Once, in the early 1970's, Burl Ives, folk singer, and famous nowadays as "Frosty the Snowman", came to Memorial Auditorium as the main act promoting the "Johnny Horizon Anti-Litter Campaign". (It was a federal promotion to help "clean up America"). While on stage that night, Ives mentioned that he had once appeared - many years before - "down on Market Street" - and gestured, a bit pejoratively, I thought, in that direction. (Ives billed himself in his early days as, "The Wayfarin' Stranger". Perhaps he got in some kind of dispute with the Law. Dunno!) I have wondered if he might have been here for a gig at our Radio Playhouse.

When the Radio Playhouse closed is beyond me; I just know that it closed, and became another bit of nostalgic trivia which links me with the ever-receding past of Chattanooga.

"Old Grandpappy", "Lonesome" George Gobel, and Burl Ives, however, are all alive and well - and residing on YouTube!

(Chester Martin is a native Chattanoogan who is a talented painter as well as local historian. He and his wife, Pat, live in Brainerd. Mr. Martin can be reached at cymppm@comcast.net )

Chester Martin
Chester Martin


John Shearer: A Few Reminders Of Old Hixson Remain

When the name Hixson is mentioned, it might conjure up images of one of the more popular suburban areas of town.   Although perhaps no longer the most desired outlying area in metro Chattanooga for new construction like maybe Ooltewah, Soddy-Daisy and North Georgia, the area northeast of downtown is still popular.   This is especially true for the un-built ... (click for more)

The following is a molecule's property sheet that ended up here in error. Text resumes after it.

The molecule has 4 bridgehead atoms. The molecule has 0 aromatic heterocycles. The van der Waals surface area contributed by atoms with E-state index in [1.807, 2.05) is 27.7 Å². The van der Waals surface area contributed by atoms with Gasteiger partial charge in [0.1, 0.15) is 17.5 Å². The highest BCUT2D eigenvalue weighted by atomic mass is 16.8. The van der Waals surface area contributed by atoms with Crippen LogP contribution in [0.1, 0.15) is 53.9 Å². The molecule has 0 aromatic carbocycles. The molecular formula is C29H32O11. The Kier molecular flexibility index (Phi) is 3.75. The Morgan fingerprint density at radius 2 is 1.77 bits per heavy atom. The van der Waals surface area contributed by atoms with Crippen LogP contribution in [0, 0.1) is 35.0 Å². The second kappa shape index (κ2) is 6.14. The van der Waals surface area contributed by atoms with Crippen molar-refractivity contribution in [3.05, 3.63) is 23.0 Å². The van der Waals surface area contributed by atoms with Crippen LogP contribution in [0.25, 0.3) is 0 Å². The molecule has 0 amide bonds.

John Shearer: Chattanooga Reacted With Sadness To RFK Death 50 Years Ago

When the Chattanooga News-Free Press came out on June 5, 1968, it carried this giant headline at the top – “RFK critically shot.”   As most Chattanoogans knew by then, the tragedy occurred after the New York senator and Democratic presidential candidate had delivered his California Primary victory speech from a ballroom in the now-razed Ambassador Hotel in Los Angeles. ... (click for more)

Former City Education Commissioner John P. Franklin Dies

John Porter Franklin, long a leading figure in Chattanooga city government, has died.  He was the city's first, elected black official, post Jim Crow laws, in 1971. Mr. Franklin's father, G.W. Franklin, was a pioneer funeral home director and John Franklin continued in that line. He was first an official in Franklin-Strickland Funeral Home, then he started John P. Franklin ... (click for more)

Pedestrian Struck And Killed In Cleveland Wednesday Morning

A pedestrian was struck and killed on Paul Huff Parkway early Wednesday morning. The incident happened around 2:30 a.m. More information will follow. (click for more)

The Boss, Claude Ramsey

I try not to overuse the word great, but we lost a great man today, Claude Ramsey. I had the pleasure of serving under him as director of Commercial and Industrial Properties for 14 years while he was the Hamilton County Assessor of Property. He was probably the smartest person I have ever known. He was tough but patient, kind, caring and compassionate. He knew how to get ... (click for more)

Roy Exum: So, You’re Invisible?

Several weeks ago I was in the middle of My Morning Readings when, somehow, I came across a wonderful story written by Nichole Johnson. Her website says she is a speaker, a motivator, and an author whose gift is to “capture the inner-most feelings of women facing life's daily struggles, and it has enabled her to create a unique sense of community for people of all ages.” That’s ... (click for more)